Banking regulators and an international law firm did not raise concerns over a deal to undo 2.4 billion euro of secret trades in Anglo Irish Bank shares by Ireland's one-time richest man.
The fraud trial of three former executives at the lender heard it paid 1.975 billion euro over nine months to cover the cost of spectacular but doomed punts by Sean Quinn.
Sean FitzPatrick, 65, former chairman and one-time chief executive, former chief risk officer Willie McAteer, 63, and former managing director of lending Pat Whelan, 51, have pleaded not guilty to 16 charges of providing unlawful loans for clients to buy shares in the bank.
Dublin Circuit Criminal Court was told six payments were made to Mr Quinn's business empire from November 2007 to July 2008 as his secret investment sank and he owed money to brokers.
The financial regulator at the time, Patrick Neary, was consulted about a plan by Anglo to unwind his investments in Contracts For Difference (CFD).
No concerns were raised, the court heard.
Liam McCaffrey, Quinn Group chief executive at the time, held talks with the regulator and bankers and revealed that no-one questioned the legality of borrowing to unwind the CFD trades.
"I was told by Anglo that they had taken legal advice," he said.
"I was also aware that the financial regulator was aware of the transactions and again they raised no concerns over the legality."
Mr Quinn held about 29% of the bank's stock. Anglo's proposal from March 2008 involved selling 72 million shares, 9.4%, on the open market while separately the Quinn family would buy 151 million shares, 14.9%, and another 5% would stay in CFD.
The court heard Anglo assured the Quinn Group it had legal advice from law firm Matheson Ormsby Prentice and that the regulator was "full square behind it".
International bank Morgan Stanley was brought in to find buyers for the shares and one of the aims was to ensure Anglo's share price was not destabilised. No buyers could be found and the deal did not go through.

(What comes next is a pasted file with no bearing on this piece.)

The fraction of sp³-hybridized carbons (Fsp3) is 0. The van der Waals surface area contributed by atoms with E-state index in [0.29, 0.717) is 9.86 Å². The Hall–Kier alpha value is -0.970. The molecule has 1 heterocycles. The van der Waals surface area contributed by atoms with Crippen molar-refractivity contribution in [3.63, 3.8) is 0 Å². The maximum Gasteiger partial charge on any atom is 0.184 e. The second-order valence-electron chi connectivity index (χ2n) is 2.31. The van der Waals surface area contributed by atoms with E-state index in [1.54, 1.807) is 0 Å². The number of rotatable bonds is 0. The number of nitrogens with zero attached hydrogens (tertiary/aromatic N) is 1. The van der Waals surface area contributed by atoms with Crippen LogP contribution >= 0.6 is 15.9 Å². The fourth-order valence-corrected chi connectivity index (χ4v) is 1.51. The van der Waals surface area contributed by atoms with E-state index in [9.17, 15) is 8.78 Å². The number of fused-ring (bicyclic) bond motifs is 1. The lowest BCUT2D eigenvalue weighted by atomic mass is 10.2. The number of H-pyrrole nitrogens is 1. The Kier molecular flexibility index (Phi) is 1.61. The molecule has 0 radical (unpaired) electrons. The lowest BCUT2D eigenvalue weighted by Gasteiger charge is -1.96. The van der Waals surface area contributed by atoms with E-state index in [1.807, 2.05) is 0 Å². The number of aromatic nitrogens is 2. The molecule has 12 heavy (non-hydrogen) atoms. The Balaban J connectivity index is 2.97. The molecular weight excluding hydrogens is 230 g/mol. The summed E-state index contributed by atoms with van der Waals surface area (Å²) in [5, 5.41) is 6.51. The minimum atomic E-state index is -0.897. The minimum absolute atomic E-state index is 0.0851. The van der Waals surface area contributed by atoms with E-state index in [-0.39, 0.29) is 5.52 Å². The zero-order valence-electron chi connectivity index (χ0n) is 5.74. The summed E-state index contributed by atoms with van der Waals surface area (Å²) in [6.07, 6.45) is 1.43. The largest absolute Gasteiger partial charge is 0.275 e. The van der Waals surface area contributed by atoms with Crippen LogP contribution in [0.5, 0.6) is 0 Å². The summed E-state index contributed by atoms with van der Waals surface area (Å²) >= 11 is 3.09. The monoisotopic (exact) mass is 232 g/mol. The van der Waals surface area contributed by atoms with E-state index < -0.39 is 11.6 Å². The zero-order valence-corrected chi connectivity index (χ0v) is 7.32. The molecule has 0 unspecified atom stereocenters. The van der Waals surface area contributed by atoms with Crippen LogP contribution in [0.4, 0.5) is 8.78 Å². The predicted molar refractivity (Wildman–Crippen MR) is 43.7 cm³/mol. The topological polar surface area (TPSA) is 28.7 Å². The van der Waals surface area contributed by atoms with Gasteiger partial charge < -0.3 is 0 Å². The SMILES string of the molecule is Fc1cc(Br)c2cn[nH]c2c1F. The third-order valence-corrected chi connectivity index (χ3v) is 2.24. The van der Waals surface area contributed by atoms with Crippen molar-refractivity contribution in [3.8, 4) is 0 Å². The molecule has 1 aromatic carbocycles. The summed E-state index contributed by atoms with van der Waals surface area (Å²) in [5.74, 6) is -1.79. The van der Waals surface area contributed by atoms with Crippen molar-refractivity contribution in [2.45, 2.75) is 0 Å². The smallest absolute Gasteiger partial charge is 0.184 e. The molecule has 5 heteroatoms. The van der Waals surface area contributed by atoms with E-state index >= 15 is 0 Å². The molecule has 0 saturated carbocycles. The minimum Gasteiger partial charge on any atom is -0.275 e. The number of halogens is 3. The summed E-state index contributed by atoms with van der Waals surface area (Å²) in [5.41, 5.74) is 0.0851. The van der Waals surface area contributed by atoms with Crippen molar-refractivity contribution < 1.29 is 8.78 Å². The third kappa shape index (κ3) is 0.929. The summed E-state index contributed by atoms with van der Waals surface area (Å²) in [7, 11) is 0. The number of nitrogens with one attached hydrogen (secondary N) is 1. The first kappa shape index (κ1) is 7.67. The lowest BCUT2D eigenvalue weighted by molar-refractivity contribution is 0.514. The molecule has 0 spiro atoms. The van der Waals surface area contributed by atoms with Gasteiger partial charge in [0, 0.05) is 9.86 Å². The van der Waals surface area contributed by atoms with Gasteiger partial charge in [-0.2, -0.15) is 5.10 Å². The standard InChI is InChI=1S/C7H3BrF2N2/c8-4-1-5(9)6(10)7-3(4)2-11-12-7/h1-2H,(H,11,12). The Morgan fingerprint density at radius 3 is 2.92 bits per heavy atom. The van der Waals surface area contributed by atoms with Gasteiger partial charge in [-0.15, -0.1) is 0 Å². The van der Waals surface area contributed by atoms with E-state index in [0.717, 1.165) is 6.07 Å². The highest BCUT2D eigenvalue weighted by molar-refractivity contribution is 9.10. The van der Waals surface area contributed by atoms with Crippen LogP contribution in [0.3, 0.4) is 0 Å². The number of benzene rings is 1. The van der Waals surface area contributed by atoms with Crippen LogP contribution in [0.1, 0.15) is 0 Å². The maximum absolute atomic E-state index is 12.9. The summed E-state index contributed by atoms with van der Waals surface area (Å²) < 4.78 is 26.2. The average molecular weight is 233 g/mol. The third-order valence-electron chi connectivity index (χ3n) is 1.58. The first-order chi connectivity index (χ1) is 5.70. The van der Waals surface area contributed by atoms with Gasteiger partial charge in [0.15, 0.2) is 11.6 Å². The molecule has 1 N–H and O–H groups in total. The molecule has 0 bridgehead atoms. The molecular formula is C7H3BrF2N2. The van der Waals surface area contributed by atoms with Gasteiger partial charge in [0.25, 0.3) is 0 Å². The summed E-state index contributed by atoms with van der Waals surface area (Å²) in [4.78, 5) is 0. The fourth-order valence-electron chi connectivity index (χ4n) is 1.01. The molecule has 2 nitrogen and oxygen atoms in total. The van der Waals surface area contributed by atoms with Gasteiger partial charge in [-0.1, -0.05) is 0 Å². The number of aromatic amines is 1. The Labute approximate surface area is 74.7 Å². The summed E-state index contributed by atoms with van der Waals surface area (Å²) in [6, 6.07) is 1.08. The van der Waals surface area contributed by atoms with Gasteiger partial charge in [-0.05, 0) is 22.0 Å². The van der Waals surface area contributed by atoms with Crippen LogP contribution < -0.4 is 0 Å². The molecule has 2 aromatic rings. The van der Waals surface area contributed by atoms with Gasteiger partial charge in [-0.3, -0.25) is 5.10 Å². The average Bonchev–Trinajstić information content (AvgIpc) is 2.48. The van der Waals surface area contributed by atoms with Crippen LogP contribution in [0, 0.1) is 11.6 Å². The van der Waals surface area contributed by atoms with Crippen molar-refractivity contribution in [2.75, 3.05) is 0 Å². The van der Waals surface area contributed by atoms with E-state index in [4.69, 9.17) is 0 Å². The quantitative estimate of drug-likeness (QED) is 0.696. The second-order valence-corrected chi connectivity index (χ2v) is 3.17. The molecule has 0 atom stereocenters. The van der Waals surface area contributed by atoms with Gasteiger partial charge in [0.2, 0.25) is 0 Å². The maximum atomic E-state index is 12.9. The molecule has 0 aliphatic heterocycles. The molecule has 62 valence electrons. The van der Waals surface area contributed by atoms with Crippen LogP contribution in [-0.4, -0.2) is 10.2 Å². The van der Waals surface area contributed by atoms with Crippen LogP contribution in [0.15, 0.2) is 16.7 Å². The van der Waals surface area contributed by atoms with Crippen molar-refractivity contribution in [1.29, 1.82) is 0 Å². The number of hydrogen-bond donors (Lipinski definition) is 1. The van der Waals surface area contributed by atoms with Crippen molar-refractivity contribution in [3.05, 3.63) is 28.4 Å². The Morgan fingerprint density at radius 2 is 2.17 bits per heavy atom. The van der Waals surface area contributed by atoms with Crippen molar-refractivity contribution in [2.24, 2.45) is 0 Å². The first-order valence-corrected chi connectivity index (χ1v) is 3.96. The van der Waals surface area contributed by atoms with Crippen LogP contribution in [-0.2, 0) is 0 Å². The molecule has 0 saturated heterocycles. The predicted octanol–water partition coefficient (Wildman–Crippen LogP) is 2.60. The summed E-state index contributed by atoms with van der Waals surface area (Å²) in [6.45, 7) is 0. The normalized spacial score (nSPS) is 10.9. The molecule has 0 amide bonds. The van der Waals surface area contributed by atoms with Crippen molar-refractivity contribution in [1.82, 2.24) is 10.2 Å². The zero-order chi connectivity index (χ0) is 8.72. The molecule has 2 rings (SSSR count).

Minutes were read to the court of another meeting on February 20 2008 when Mr Quinn met Mr Neary over concerns about the finances in Quinn Insurance.
Mr Quinn apologised sincerely and said anything else the regulator would be told would be 100% true.
Losses in the Quinn Group as a result of the CFD trades were about one billion euro at this time, the court heard.
A second meeting with the regulator about a week later recorded: "Sean Quinn explained that he deeply regretted the situation and believed that 'Sean Quinn needed to be reined in' and had been greedy."
The court was told Mr Quinn told regulators that he had lost money in tech shares in 2001 and had vowed not to go back into the markets but ultimately opted to invest in banks and building companies.
He agreed to put 100 million euro cash into Quinn Insurance. He was fined 3.5 million euro and forced to stand down from that company in September 2008 over regulatory breaches.
Mr Quinn believed all through the first half of 2008 that it would be a mistake to sell his Anglo stake.
The bankrupt tycoon was in court with his son-in-law Niall McPartland as the evidence was given. He is due to give evidence on Monday.
Mr Quinn's CFD trades - effectively a bet on the performance of Anglo shares without owning the stock - were arranged by his Portuguese-based Bazzelly company through nine brokers as he built a 29% stake in the bank. It was intended as an inheritance for his family.
The court heard that he paid on average 14 euro a share over two years and continued to invest even as the deals tanked and he lost hundreds of millions.
Anglo made eight payments to the Quinn Group to cover the losses - 150 million euro in November 2007; 510 million euro the next month; 330 million euro the following March; 151 million euro in May 2008; 547 million euro the next month; and 286 million euro in July 2008.
"He paid a very high price for investing in that bank," Mr McCaffrey said.
The first three days of the trial, which is due to run until the end of May, have heard about Mr Quinn's shareholding in Anglo and efforts by the bank to unwind it.
The three accused pleaded not guilty to providing unlawful financial assistance to individuals in July 2008 for the purchase of shares in the bank, contrary to Section 60 of the Companies Act.
Whelan has also pleaded not guilty to a further seven charges of being privy to the fraudulent alteration of loan facility letters to seven individuals.
Lawyers for FitzPatrick and Whelan have said they accept the loans were made but they deny any illegality.
FitzPatrick, of Whitshed Road, Greystones, Co Wicklow; McAteer, of Auburn Villas, Rathgar, south Dublin; and Whelan, of Coast Road, Malahide, Co Dublin, are on bail.